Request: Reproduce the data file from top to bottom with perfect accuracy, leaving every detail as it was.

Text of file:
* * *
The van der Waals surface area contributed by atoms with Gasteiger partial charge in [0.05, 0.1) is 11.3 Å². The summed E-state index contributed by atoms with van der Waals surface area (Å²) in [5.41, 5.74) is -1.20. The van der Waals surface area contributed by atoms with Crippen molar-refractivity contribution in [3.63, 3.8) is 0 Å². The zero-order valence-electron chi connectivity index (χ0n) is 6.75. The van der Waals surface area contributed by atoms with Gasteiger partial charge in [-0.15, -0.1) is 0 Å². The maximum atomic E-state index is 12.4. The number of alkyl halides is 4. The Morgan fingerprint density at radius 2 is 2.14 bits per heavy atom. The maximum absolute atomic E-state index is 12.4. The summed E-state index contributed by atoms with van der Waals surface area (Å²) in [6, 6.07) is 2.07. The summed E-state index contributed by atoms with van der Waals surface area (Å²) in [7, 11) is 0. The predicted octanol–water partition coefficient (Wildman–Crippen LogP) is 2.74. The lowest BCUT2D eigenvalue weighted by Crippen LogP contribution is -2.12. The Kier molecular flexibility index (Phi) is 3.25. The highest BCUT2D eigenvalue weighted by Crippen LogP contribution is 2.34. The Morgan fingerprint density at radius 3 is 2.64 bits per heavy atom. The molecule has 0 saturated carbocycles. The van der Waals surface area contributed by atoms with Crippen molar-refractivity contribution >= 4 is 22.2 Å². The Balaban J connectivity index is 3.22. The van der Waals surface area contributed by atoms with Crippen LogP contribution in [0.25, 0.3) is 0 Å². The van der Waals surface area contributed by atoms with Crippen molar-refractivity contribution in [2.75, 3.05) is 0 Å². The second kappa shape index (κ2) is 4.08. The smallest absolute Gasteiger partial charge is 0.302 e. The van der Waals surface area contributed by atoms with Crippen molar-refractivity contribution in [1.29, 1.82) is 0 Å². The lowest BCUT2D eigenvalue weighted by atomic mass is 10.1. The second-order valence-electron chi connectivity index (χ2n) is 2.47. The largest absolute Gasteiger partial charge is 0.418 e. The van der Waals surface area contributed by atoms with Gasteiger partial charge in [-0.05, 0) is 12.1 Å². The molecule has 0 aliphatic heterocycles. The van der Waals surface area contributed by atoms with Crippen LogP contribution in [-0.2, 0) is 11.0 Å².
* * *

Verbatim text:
The van der Waals surface area contributed by atoms with Gasteiger partial charge in [0.05, 0.1) is 11.3 Å². The summed E-state index contributed by atoms with van der Waals surface area (Å²) in [5.41, 5.74) is -1.20. The van der Waals surface area contributed by atoms with Crippen molar-refractivity contribution in [3.63, 3.8) is 0 Å². The zero-order valence-electron chi connectivity index (χ0n) is 6.75. The van der Waals surface area contributed by atoms with Gasteiger partial charge in [-0.15, -0.1) is 0 Å². The maximum atomic E-state index is 12.4. The number of alkyl halides is 4. The Morgan fingerprint density at radius 2 is 2.14 bits per heavy atom. The maximum absolute atomic E-state index is 12.4. The summed E-state index contributed by atoms with van der Waals surface area (Å²) in [6, 6.07) is 2.07. The summed E-state index contributed by atoms with van der Waals surface area (Å²) in [7, 11) is 0. The predicted octanol–water partition coefficient (Wildman–Crippen LogP) is 2.74. The lowest BCUT2D eigenvalue weighted by Crippen LogP contribution is -2.12. The Kier molecular flexibility index (Phi) is 3.25. The highest BCUT2D eigenvalue weighted by Crippen LogP contribution is 2.34. The Morgan fingerprint density at radius 3 is 2.64 bits per heavy atom. The molecule has 0 saturated carbocycles. The van der Waals surface area contributed by atoms with Crippen molar-refractivity contribution >= 4 is 22.2 Å². The Balaban J connectivity index is 3.22. The van der Waals surface area contributed by atoms with Crippen LogP contribution in [0.25, 0.3) is 0 Å². The van der Waals surface area contributed by atoms with Crippen molar-refractivity contribution in [2.75, 3.05) is 0 Å². The second kappa shape index (κ2) is 4.08. The smallest absolute Gasteiger partial charge is 0.302 e. The van der Waals surface area contributed by atoms with Crippen molar-refractivity contribution in [1.29, 1.82) is 0 Å². The lowest BCUT2D eigenvalue weighted by atomic mass is 10.1. The second-order valence-electron chi connectivity index (χ2n) is 2.47. The largest absolute Gasteiger partial charge is 0.418 e. The van der Waals surface area contributed by atoms with Gasteiger partial charge in [-0.05, 0) is 12.1 Å². The molecule has 0 aliphatic heterocycles. The van der Waals surface area contributed by atoms with Crippen LogP contribution in [-0.2, 0) is 11.0 Å².